At other times during the tour Dean seemed to invite the reporters to get into something serious, and nobody in the pool would bite. On the last day, for instance, Dean made his daily plunge accompanied by a friend, the former mayor of Baltimore and an ex-classmate of Dean's from Yale, Kurt Schmoke.
Schmoke's presence on the flight ought to have been a big story among the press corps, for he is something of an anomaly in American politics. One of the country's most visible and outspoken black politicians, Schmoke was perhaps the first major politician in America to openly advocate the decriminalization of drug use. He once famously described the war on drugs as "our domestic Vietnam" and, before he left office in 1999, implemented a series of drug reforms in Baltimore aimed at the "medicalization" of the drug problem.
Considering the sensitivity of the drug issue in America, it was an act of some political bravery on Dean's part to bring Schmoke into the back of the plane with him. He was clearly trying to make a point, but no one among the reporters seemed interested.
"Do you believe nonviolent drug offenders should go to jail?" I asked.
"No," he said bluntly.
"That's it--no?" I said.
"Well," he said, "if you're talking about someone who's selling heroin in a school zone, sure, that's probably something you should go to jail for. But a guy who just has a problem, or gets busted a few times, no, he shouldn't go to jail. It's a medical issue."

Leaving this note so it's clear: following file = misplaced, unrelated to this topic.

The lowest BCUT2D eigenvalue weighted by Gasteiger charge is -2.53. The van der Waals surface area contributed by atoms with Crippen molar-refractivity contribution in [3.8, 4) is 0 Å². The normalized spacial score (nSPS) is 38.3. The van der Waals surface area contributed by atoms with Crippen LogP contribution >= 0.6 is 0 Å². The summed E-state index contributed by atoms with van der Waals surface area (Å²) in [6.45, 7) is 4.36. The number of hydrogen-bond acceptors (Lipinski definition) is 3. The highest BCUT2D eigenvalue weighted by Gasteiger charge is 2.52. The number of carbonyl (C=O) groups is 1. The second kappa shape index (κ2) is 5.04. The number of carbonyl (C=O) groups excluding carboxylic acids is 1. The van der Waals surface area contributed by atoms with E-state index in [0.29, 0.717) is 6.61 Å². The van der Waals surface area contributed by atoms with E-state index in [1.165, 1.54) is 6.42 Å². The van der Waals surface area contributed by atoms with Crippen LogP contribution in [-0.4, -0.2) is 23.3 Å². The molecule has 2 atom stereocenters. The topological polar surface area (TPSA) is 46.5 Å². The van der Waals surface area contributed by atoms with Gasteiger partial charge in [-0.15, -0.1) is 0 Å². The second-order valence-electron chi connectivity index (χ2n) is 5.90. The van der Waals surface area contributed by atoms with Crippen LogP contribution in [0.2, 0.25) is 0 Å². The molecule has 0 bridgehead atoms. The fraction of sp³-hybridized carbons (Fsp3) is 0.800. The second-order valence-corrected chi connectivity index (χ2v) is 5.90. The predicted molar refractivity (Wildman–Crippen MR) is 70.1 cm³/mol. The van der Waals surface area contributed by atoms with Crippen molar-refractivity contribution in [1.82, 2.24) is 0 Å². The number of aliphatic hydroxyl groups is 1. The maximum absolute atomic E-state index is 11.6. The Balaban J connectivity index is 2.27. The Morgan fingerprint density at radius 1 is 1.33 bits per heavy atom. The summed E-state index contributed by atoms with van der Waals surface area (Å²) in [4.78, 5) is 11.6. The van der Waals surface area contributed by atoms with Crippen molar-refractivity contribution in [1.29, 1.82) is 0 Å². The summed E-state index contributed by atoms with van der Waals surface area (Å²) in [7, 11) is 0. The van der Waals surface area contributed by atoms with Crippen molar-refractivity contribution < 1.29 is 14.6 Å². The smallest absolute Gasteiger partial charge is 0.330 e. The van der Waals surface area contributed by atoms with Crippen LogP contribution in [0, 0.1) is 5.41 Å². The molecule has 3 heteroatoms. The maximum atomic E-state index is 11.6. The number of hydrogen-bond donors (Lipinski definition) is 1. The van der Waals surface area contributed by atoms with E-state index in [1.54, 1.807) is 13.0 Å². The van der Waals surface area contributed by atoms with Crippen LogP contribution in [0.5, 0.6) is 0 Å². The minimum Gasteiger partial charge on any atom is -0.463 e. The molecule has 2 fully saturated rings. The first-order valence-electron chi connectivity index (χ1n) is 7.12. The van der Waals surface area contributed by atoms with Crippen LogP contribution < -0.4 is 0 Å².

"So how would you address the issue as President?" I said. "Most of the drug laws aren't federal laws."
"Well, that's true," he said. "We'd probably try block grants to give states incentives to finding alternatives to prison."
That this was not exactly the answer I was hoping for--the opening of federally sanctioned opium dens--was beside the point. It would be revolutionary for an American President, or even a major-party nominee, just to say that nonviolent drug offenders shouldn't go to jail. The breaking of that public taboo on a nationwide basis would be a major event, a huge step in halting the idiocy of a 2 million-strong prison population. But the press wasn't interested in making it happen, even though Dean was serving up the chance on a silver platter.
Then again, Dean wasn't exactly shouting it from the rooftops, either. He is, after all, a successful politician these days. And as was clear on the tour, a successful politician can only behave in a certain way.
Dean's supporters almost universally declare that they were attracted to the campaign because the governor is "different," "not the same old thing," "not a typical politician." Literally dozens of people I talked to along the way had the same feeling about him, ranging from teen students (Maggie Desmond, 17, of Waukesha, Wisconsin; she was with the Waukesha High School Liberals Club) to lawyers (Judie Rettelle, a volunteer manning the press entrance at the Falls Church, Virginia, event) to smart young filmmakers (Faith Radle, 31, of San Antonio, who produced a cool indie film called Speeder Kills). Even Cecil Andrus, the amiable and charming former governor of Idaho, insisted that Dean was a different kind of political creature.
"I just don't go for those stereotypical politicians, the kind in the Senate," he told me, on the tarmac in Boise. "You know, with the..."
He made a gesture. "With the hairdos?" I asked.
Andrus, who's bald, laughed. "Well, if they've got hair at all, they're suspect," he said.